Dr. Karin Ouchida: Usually more often I’m on the receiving end of that… where I’m the house call doctor or I’m the outpatient a doctor and certainly for the house call patients, I’m like, I look at a discharge summary and there’s, you know, four or five follow up appointments made. And in the era before telemedicine, it was like, really like, who did you, did you think that this person who’s home bound, who we see at home and they never leave their home. They’re not really we going to get to all these things and now we have to prioritize with them like what’s actually what matters. Like what are we asking these people to do? You know, like what are we physically asking them to do? And do they understand themselves?
A: Gosh I feel like im getting whiplash, we can make a good case for outpatient or inpatient workup for a >15 mm lung nodule. So sounds like reasons to consider doing this outpatient, especially for lung nodules, is that there can be a lot more support outpatient with these tumor boards, seems like procedures might be less risky because people are less sick, but on the other hand as an inpatient you’re much more likely to make sure the biopsy happens, which is especially important when you have people with certain social determinants of health that make it really hard for people to follow up as an outpatient like being non-English speaking, or having poor social supports, or being house bound. So what did you do?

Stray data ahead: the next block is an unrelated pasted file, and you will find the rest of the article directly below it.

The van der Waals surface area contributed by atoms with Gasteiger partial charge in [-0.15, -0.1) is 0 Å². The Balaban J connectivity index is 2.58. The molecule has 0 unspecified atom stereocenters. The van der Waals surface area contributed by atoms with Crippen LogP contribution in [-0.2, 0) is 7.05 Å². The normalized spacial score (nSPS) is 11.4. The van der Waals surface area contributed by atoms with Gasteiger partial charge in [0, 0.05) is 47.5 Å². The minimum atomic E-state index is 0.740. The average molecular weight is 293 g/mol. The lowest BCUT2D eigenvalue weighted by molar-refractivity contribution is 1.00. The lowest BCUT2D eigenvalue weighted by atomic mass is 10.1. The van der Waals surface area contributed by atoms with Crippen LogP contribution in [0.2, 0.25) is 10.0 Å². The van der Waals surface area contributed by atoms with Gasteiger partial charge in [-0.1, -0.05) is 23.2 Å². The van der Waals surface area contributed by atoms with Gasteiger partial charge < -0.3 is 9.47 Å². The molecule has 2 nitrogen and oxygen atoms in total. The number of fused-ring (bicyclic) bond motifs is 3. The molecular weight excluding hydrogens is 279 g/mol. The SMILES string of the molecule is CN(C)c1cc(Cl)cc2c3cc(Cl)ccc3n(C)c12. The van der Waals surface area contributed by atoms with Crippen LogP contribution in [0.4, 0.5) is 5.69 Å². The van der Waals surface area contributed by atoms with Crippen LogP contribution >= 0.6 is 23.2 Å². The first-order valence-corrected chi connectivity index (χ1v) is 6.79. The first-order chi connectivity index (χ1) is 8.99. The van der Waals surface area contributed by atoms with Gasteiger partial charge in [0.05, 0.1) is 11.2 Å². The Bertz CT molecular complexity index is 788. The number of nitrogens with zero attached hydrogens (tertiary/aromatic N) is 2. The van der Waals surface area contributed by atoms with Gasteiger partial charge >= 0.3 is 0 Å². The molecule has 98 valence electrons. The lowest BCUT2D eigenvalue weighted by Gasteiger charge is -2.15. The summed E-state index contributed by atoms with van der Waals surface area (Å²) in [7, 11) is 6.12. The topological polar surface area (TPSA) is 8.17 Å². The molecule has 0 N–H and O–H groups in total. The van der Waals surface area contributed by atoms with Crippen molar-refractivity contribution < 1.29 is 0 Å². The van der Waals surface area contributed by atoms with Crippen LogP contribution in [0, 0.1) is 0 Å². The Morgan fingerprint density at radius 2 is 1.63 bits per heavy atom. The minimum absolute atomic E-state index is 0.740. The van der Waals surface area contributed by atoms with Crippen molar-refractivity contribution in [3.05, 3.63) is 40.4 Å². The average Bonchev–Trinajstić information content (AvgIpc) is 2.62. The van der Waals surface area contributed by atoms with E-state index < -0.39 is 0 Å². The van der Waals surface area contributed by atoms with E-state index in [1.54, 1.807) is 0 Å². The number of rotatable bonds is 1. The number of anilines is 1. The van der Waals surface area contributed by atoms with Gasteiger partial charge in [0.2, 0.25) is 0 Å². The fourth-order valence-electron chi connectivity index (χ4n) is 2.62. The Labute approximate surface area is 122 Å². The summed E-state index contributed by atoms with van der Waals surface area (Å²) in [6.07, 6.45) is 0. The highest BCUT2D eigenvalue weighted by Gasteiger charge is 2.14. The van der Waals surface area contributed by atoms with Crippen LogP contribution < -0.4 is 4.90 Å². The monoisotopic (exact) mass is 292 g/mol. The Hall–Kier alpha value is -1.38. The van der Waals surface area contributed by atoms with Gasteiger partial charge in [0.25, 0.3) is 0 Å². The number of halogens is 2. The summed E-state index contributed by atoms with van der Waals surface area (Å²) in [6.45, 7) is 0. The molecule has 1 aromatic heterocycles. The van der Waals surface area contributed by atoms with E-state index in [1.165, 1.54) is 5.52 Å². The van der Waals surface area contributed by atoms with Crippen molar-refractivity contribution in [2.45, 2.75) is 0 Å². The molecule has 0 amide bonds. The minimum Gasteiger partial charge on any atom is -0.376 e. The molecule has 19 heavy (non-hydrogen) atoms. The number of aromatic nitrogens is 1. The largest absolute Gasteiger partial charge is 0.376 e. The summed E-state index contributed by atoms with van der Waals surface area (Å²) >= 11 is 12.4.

J: We ultimately decided to defer this to outpatient. I have to admit, it was a weekend discharge after I had just met the patient, they were going to a SNF, they needed an interpreter. And I’ll be honest I don’t know if I hit everything in our predischarge communication after a 60 day hospitalization… I don’t actually remember whether we talked about the nodule.
A: And realistically Jason, all of that would likely have been impossible regardless of what day of the week it was.
J: But I wrote a heck of a discharge summary (I know because I’ve looked back at it) that listed every possible transitional issue, of which there were several with this lung finding that we’ve spent so long talking about being just one of them.